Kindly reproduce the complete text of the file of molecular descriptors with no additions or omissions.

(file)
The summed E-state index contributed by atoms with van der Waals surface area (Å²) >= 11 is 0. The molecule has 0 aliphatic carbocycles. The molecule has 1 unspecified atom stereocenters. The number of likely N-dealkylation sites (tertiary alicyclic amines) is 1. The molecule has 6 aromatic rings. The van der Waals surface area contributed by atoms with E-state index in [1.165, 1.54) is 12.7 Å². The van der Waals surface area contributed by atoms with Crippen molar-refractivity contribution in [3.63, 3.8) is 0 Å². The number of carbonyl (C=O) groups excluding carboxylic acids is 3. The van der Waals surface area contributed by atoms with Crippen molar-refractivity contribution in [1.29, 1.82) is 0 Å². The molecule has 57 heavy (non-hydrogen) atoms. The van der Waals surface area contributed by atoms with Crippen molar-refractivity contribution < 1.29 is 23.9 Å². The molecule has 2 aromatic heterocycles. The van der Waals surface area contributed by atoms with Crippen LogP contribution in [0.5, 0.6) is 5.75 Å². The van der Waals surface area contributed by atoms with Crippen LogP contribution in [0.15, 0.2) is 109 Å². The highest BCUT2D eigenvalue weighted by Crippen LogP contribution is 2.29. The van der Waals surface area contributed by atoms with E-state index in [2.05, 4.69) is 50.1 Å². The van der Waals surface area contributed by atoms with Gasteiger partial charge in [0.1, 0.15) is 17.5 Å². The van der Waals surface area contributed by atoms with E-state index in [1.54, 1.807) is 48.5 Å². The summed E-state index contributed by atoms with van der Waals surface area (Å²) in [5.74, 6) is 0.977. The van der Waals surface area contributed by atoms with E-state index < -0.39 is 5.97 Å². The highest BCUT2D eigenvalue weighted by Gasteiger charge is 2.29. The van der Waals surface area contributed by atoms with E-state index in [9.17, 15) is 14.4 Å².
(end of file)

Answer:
The summed E-state index contributed by atoms with van der Waals surface area (Å²) >= 11 is 0. The molecule has 0 aliphatic carbocycles. The molecule has 1 unspecified atom stereocenters. The number of likely N-dealkylation sites (tertiary alicyclic amines) is 1. The molecule has 6 aromatic rings. The van der Waals surface area contributed by atoms with E-state index in [1.165, 1.54) is 12.7 Å². The van der Waals surface area contributed by atoms with Crippen molar-refractivity contribution in [3.63, 3.8) is 0 Å². The number of carbonyl (C=O) groups excluding carboxylic acids is 3. The van der Waals surface area contributed by atoms with Crippen molar-refractivity contribution in [1.29, 1.82) is 0 Å². The molecule has 57 heavy (non-hydrogen) atoms. The van der Waals surface area contributed by atoms with Crippen molar-refractivity contribution < 1.29 is 23.9 Å². The molecule has 2 aromatic heterocycles. The van der Waals surface area contributed by atoms with Crippen LogP contribution in [0.5, 0.6) is 5.75 Å². The van der Waals surface area contributed by atoms with Crippen LogP contribution in [0.15, 0.2) is 109 Å². The highest BCUT2D eigenvalue weighted by Crippen LogP contribution is 2.29. The van der Waals surface area contributed by atoms with E-state index in [2.05, 4.69) is 50.1 Å². The van der Waals surface area contributed by atoms with Gasteiger partial charge in [0.1, 0.15) is 17.5 Å². The van der Waals surface area contributed by atoms with E-state index in [1.54, 1.807) is 48.5 Å². The summed E-state index contributed by atoms with van der Waals surface area (Å²) in [5.74, 6) is 0.977. The van der Waals surface area contributed by atoms with E-state index < -0.39 is 5.97 Å². The highest BCUT2D eigenvalue weighted by Gasteiger charge is 2.29. The van der Waals surface area contributed by atoms with E-state index in [9.17, 15) is 14.4 Å².